Research shows that recovery time for patients who receive antibiotics treatment for an acute cough is equal to that of patients who receive no antibiotics at all. Yet findings reveal that all too often doctors are prescribing antibiotics based on the mistaken perception that patients want them. (Credit: iStockphoto)

Doctors assume patients want antibiotics

Too often physicians prescribe antibiotics based on the mistaken perception that patients want them, a new study finds.

This assumption leads to unnecessary antibiotic use, report researchers from Cardiff University and the University of Antwerp in the journal PLOS ONE.

Given the growing concern over the threat of antibiotic resistance—described as a “ticking time bomb” by Professor Dame Sally Davies, chief medical officer for England, earlier his year—the study’s findings are of particular importance in helping to identify where safe reductions in antibiotic prescribing could potentially be made.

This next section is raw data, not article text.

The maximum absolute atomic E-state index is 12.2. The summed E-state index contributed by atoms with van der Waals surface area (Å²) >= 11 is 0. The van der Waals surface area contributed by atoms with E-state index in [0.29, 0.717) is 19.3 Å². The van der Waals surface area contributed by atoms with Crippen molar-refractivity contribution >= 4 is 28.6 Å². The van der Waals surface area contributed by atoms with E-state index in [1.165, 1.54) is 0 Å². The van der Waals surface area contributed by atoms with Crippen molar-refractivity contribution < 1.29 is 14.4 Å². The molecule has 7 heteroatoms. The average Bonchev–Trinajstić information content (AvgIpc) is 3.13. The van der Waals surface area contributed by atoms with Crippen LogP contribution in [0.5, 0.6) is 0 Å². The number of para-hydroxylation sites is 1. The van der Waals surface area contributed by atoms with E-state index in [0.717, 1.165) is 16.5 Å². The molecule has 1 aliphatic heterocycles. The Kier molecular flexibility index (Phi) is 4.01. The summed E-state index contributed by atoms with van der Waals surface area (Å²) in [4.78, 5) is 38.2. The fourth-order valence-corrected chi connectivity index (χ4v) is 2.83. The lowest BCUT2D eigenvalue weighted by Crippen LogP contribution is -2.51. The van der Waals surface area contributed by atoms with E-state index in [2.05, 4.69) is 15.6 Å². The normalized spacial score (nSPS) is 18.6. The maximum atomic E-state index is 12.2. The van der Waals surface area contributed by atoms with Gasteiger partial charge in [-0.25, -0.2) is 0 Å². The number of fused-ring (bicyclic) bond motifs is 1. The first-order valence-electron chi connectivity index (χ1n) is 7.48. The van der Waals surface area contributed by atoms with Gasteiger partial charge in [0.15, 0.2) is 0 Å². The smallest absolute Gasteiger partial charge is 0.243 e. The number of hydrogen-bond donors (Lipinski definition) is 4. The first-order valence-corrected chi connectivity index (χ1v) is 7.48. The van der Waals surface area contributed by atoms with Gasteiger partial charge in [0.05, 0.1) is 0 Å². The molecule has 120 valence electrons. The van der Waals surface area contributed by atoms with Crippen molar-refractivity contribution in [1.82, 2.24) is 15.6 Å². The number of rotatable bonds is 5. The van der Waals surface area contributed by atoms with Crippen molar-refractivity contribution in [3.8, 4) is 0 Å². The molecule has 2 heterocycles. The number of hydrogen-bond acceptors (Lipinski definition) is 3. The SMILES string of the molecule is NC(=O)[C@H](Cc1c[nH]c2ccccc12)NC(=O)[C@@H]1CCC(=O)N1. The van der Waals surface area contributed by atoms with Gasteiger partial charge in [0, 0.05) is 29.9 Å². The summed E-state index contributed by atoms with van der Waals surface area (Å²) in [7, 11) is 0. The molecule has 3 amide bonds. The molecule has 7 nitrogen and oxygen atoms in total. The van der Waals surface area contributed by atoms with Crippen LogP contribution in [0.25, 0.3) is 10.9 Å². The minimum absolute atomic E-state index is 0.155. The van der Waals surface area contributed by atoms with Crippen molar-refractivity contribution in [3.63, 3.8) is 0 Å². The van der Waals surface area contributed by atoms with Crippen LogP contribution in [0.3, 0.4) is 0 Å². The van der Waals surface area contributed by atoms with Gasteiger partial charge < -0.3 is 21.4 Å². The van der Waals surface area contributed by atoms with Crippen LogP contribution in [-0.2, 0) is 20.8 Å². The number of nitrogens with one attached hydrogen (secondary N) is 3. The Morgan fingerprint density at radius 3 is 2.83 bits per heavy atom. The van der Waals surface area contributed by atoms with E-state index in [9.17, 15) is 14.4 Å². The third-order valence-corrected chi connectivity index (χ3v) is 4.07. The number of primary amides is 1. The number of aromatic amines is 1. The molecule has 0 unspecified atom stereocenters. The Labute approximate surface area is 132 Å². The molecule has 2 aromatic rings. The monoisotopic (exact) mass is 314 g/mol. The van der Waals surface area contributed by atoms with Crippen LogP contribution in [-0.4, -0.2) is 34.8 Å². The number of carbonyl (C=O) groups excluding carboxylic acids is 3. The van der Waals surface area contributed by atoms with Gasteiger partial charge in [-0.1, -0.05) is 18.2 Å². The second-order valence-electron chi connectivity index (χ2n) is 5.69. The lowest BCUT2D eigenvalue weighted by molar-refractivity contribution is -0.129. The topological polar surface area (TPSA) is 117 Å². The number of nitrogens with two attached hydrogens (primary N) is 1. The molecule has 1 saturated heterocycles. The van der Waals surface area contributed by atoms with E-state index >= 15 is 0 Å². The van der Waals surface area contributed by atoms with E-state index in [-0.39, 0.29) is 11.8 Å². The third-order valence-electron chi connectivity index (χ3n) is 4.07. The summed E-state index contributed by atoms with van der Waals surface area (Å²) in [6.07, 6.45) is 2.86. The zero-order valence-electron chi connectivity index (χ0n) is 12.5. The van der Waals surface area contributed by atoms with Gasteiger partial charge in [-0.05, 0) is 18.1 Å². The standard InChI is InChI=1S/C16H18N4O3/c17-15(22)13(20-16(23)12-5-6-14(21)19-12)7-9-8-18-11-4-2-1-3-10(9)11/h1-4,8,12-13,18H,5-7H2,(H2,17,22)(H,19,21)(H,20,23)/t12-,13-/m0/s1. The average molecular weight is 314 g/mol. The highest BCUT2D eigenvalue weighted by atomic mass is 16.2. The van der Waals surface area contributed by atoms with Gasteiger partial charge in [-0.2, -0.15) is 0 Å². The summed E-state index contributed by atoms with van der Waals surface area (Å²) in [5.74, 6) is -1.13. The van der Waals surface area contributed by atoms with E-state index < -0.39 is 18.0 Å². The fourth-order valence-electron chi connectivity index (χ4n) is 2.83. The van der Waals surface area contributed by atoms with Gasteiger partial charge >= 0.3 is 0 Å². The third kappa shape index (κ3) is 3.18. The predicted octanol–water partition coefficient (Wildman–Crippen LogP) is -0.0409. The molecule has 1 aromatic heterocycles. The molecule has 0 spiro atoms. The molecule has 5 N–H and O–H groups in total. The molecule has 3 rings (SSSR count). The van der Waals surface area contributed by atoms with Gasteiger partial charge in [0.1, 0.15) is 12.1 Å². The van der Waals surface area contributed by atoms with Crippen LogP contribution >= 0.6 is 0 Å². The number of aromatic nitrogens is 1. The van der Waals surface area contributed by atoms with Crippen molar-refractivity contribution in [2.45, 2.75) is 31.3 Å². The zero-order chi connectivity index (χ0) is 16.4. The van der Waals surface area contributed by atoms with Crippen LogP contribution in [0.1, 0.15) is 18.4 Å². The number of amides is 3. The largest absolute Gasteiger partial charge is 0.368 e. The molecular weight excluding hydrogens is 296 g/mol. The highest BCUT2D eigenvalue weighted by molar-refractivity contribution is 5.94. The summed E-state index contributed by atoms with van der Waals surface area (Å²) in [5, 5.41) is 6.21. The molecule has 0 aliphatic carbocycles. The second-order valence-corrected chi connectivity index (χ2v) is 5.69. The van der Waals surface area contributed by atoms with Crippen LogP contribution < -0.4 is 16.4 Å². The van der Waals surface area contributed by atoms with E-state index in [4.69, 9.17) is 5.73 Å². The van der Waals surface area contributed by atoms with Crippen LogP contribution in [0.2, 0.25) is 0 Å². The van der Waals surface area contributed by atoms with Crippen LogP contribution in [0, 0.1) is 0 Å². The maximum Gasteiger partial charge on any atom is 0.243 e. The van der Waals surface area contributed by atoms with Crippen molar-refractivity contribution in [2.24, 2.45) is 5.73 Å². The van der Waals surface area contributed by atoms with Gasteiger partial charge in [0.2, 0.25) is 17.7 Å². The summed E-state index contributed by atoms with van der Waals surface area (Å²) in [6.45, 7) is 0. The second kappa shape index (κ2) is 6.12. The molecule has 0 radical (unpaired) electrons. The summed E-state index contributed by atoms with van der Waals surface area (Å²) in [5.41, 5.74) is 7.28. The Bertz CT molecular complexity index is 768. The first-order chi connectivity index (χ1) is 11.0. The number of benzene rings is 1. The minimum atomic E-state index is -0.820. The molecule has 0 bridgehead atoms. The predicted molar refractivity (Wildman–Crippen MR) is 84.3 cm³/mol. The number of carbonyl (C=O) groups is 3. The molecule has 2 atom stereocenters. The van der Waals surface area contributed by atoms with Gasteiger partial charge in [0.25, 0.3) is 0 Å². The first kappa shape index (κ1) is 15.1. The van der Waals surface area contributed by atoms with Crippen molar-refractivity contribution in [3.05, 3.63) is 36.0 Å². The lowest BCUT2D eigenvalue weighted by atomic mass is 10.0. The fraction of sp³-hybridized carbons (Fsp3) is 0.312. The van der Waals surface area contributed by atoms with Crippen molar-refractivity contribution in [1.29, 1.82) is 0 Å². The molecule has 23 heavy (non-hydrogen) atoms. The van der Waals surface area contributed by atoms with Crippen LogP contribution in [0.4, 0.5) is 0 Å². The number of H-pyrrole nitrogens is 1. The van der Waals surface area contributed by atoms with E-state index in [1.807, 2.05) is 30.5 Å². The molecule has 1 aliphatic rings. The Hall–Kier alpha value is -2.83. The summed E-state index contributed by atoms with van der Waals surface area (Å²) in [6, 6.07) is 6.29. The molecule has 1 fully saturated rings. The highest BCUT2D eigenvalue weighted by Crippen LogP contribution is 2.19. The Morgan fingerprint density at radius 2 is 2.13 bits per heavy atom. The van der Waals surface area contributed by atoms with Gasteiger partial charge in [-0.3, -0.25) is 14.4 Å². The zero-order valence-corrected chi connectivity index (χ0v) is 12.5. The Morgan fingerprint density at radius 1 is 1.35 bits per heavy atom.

As part of the study, patients were asked if they “expected”, “hoped for”, or “asked for” antibiotics when consulting their doctor for acute cough, as part of a study involving 3,402 patients across 13 countries.

“Expecting antibiotics” (patient’s perception of what the clinician might do) differs from “hoping for” an antibiotic prescription, and from expressing hope for an antibiotic prescription (asking for antibiotic treatment).

Acute cough is one of the most common reasons for consulting and for prescribing antibiotics in primary care, yet the study found that the time taken for patients to get better remained largely the same—whether or not they expected, hoped for, asked for and/or received a prescription for antibiotics.

Patient satisfaction with the consultation remained high, whether or not patients actually received a prescription from their doctor. However, those who had “hoped for” antibiotic treatment, but did not receive this, were less satisfied.

“The study provides clear evidence that patient views are not associated with illness severity, and is therefore unlikely to represent a rational reason for prescribing antibiotics,” says Nick Francis, from Cardiff University’s School of Medicine and a co-author of the study. “Moreover, clinicians are not good at correctly assessing patient views on use of antibiotics.

“We believe it is likely that satisfaction could have been increased through enhanced communication, as has been found in previous studies.”

The European Commission funded the study.

Source: Cardiff University

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